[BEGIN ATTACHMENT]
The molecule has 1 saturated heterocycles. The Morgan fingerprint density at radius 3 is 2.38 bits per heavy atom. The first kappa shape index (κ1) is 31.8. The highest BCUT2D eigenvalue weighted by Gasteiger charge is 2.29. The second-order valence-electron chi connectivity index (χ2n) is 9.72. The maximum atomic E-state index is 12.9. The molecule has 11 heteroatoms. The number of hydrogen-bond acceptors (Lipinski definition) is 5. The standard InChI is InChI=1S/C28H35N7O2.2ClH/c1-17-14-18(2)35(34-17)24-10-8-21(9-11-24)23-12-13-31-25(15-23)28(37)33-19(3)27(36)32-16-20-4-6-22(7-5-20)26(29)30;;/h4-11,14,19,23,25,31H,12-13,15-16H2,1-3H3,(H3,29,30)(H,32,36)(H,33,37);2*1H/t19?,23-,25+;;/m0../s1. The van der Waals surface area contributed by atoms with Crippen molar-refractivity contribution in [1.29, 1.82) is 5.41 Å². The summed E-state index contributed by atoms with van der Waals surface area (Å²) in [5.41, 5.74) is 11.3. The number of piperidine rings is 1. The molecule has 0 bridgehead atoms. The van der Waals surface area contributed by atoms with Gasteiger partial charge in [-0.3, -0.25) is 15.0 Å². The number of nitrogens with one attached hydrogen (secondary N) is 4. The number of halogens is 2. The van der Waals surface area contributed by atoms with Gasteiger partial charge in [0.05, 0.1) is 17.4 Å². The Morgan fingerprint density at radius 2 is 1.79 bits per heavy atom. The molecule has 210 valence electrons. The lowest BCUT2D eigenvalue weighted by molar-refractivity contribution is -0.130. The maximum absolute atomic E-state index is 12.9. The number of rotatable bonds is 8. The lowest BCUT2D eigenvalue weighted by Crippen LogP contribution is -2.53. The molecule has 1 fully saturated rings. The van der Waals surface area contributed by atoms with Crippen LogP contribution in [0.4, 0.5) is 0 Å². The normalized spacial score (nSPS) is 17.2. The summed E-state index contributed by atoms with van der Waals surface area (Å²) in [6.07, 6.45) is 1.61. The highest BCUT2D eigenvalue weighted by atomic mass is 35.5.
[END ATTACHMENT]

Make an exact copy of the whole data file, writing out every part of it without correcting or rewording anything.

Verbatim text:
The molecule has 1 saturated heterocycles. The Morgan fingerprint density at radius 3 is 2.38 bits per heavy atom. The first kappa shape index (κ1) is 31.8. The highest BCUT2D eigenvalue weighted by Gasteiger charge is 2.29. The second-order valence-electron chi connectivity index (χ2n) is 9.72. The maximum atomic E-state index is 12.9. The molecule has 11 heteroatoms. The number of hydrogen-bond acceptors (Lipinski definition) is 5. The standard InChI is InChI=1S/C28H35N7O2.2ClH/c1-17-14-18(2)35(34-17)24-10-8-21(9-11-24)23-12-13-31-25(15-23)28(37)33-19(3)27(36)32-16-20-4-6-22(7-5-20)26(29)30;;/h4-11,14,19,23,25,31H,12-13,15-16H2,1-3H3,(H3,29,30)(H,32,36)(H,33,37);2*1H/t19?,23-,25+;;/m0../s1. The van der Waals surface area contributed by atoms with Crippen molar-refractivity contribution in [1.29, 1.82) is 5.41 Å². The summed E-state index contributed by atoms with van der Waals surface area (Å²) in [5.41, 5.74) is 11.3. The number of piperidine rings is 1. The molecule has 0 bridgehead atoms. The van der Waals surface area contributed by atoms with Gasteiger partial charge in [-0.3, -0.25) is 15.0 Å². The number of nitrogens with one attached hydrogen (secondary N) is 4. The number of halogens is 2. The van der Waals surface area contributed by atoms with Gasteiger partial charge in [0.05, 0.1) is 17.4 Å². The Morgan fingerprint density at radius 2 is 1.79 bits per heavy atom. The molecule has 210 valence electrons. The lowest BCUT2D eigenvalue weighted by molar-refractivity contribution is -0.130. The maximum absolute atomic E-state index is 12.9. The number of rotatable bonds is 8. The lowest BCUT2D eigenvalue weighted by Crippen LogP contribution is -2.53. The molecule has 1 fully saturated rings. The van der Waals surface area contributed by atoms with Crippen LogP contribution in [0.4, 0.5) is 0 Å². The normalized spacial score (nSPS) is 17.2. The summed E-state index contributed by atoms with van der Waals surface area (Å²) in [6.07, 6.45) is 1.61. The highest BCUT2D eigenvalue weighted by atomic mass is 35.5.